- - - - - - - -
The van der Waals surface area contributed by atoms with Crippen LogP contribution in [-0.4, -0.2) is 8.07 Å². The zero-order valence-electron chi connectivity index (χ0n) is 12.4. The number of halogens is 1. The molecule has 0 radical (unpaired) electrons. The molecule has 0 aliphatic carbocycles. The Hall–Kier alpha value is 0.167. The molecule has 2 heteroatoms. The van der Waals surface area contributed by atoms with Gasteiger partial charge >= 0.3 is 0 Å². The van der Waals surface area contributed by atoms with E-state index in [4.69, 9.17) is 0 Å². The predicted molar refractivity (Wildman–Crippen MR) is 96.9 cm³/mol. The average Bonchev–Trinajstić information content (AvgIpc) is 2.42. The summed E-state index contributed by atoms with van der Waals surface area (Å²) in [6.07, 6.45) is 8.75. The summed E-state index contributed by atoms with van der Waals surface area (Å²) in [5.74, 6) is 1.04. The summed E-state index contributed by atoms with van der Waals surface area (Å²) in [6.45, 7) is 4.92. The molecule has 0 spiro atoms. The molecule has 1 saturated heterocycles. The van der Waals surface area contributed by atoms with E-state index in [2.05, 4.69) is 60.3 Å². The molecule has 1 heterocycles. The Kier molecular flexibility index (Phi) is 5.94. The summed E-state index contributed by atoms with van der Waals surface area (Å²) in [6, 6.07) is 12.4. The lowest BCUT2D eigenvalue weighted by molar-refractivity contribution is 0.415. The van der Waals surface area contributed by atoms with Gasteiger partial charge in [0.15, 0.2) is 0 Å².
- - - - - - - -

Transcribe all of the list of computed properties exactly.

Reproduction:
The van der Waals surface area contributed by atoms with Crippen LogP contribution in [-0.4, -0.2) is 8.07 Å². The zero-order valence-electron chi connectivity index (χ0n) is 12.4. The number of halogens is 1. The molecule has 0 radical (unpaired) electrons. The molecule has 0 aliphatic carbocycles. The Hall–Kier alpha value is 0.167. The molecule has 2 heteroatoms. The van der Waals surface area contributed by atoms with Gasteiger partial charge >= 0.3 is 0 Å². The van der Waals surface area contributed by atoms with E-state index in [4.69, 9.17) is 0 Å². The predicted molar refractivity (Wildman–Crippen MR) is 96.9 cm³/mol. The average Bonchev–Trinajstić information content (AvgIpc) is 2.42. The summed E-state index contributed by atoms with van der Waals surface area (Å²) in [6.07, 6.45) is 8.75. The summed E-state index contributed by atoms with van der Waals surface area (Å²) in [5.74, 6) is 1.04. The summed E-state index contributed by atoms with van der Waals surface area (Å²) in [6.45, 7) is 4.92. The molecule has 0 spiro atoms. The molecule has 1 saturated heterocycles. The van der Waals surface area contributed by atoms with E-state index in [2.05, 4.69) is 60.3 Å². The molecule has 1 heterocycles. The Kier molecular flexibility index (Phi) is 5.94. The summed E-state index contributed by atoms with van der Waals surface area (Å²) in [6, 6.07) is 12.4. The lowest BCUT2D eigenvalue weighted by molar-refractivity contribution is 0.415. The van der Waals surface area contributed by atoms with Gasteiger partial charge in [0.15, 0.2) is 0 Å².